New Morgan Stanley boss makes smart first move

December 8, 2009

— The author is a Reuters Breakingviews columnist. The opinions expressed are his own —

James Gorman is off to a good start. In his first big decision as Morgan Stanley’s CEO-to-be, Gorman has surrounded himself with veterans of the firm rather than bring in an outsider. This should help preserve the culture and ease internal fears about Gorman’s pedigree.

His three top consiglieri have spent plenty of time in the trenches. Colm Kelleher, the chief financial officer, and Paul Taubman, the firm’s top banker, will run the all-important institutional securities business. Ruth Porat will take over as CFO after three years leading Morgan Stanley’s advice to other financial institutions. Combined, the three have 65 years of tenure at the firm, and helped it survive the crisis.

Having these respected insiders at his side will deflect some of the worries about Gorman. After all, the last former McKinsey man with a background in brokerage to lead Morgan Stanley was Philip Purcell, who was ousted in 2005. But with institutional securities and Morgan Stanley’s finances in capable hands, Gorman should be in a better position to strike a balance between the divergent priorities and cultures of trading and brokerage.

It’s not hard to see where Gorman thinks repairs are needed. Mitch Petrick, the global head of sales and trading, is being shoved aside. Morgan Stanley grew too enamored of selling complex, structured products during the boom, and got hit hard when plain vanilla became the popular post-crisis flavor.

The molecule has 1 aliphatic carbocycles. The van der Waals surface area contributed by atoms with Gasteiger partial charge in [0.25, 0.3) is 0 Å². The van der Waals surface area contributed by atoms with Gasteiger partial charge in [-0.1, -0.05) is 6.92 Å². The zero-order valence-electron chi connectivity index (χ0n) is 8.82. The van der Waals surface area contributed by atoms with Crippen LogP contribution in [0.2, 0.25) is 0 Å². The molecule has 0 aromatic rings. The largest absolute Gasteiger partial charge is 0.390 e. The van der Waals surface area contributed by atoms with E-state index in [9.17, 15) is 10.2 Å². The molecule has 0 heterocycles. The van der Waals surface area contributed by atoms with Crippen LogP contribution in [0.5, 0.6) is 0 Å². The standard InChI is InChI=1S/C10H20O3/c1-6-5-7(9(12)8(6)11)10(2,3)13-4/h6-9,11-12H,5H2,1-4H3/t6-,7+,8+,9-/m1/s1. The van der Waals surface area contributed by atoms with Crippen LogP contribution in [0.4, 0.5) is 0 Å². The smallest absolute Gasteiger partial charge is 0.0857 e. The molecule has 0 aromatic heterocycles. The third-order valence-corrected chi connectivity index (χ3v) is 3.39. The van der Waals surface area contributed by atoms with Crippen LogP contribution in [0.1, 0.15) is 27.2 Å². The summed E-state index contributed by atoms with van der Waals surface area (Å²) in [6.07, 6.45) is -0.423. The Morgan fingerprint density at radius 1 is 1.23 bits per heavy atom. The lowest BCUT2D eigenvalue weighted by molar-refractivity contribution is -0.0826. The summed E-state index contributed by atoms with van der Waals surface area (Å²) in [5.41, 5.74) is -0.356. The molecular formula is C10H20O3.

Kelleher will now oversee 400 planned hires and put into practice his theories on measuring returns on a risk-adjusted basis. But this is just the start.

Gorman’s next job will be to lay out a clear strategy. He first has to get the integration right with the new Smith Barney retail brokerage venture — and then should have the scope to focus on getting the business humming.

Gorman also needs to articulate just how a lighter-risk, client-focused approach in investment banking will thrive — especially as rivals such as Credit Suisse have already stepped quickly into that space. Lining up the right leadership team may not exactly have been easy, but the harder part is surely yet to come.


— Morgan Stanley announced that Colm Kelleher, the chief financial officer, will become co-president of institutional securities, along with Paul Taubman, global head of investment banking. Ruth Porat, global head of the financial institutions group, will become CFO.

— The moves will take effect on January 1, when James Gorman becomes chief executive and president of Morgan Stanley, replacing John Mack, as was previously announced.

One comment

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Smart moves like this will help MS recover fast. Great forf them.

I said it before, and I am going to say it again: What we need in this country is vigorous economic growth. If other countries can grow at 10% a year, so can we! It is all a matter of putting in place the right policies and tax incentives.

This is the only way out of this mess that we are in. Strong growth reduces unemployment. This is a prerequisite for homeowners to have a paycheck to pay the mortgage, so that real estate stabilizes and the banking crisis abates.

It will also increase company profits and help the stock market move higher to help people’s retirement plans catch up. Why don’t we do it? Wish I knew. All the focus has been on irrelevant issues and not on this important one. Hopefully it will be addressed soon.

By the way, with all the volatility in the stock market, it is important to know when to get in and when to get out. Timing signals can help an investor enhance their investment returns.


Its daily DJIA index trading signal is up a respectable 77% for the year (as of December 2, 2009) and it is free of charge for individual investors.

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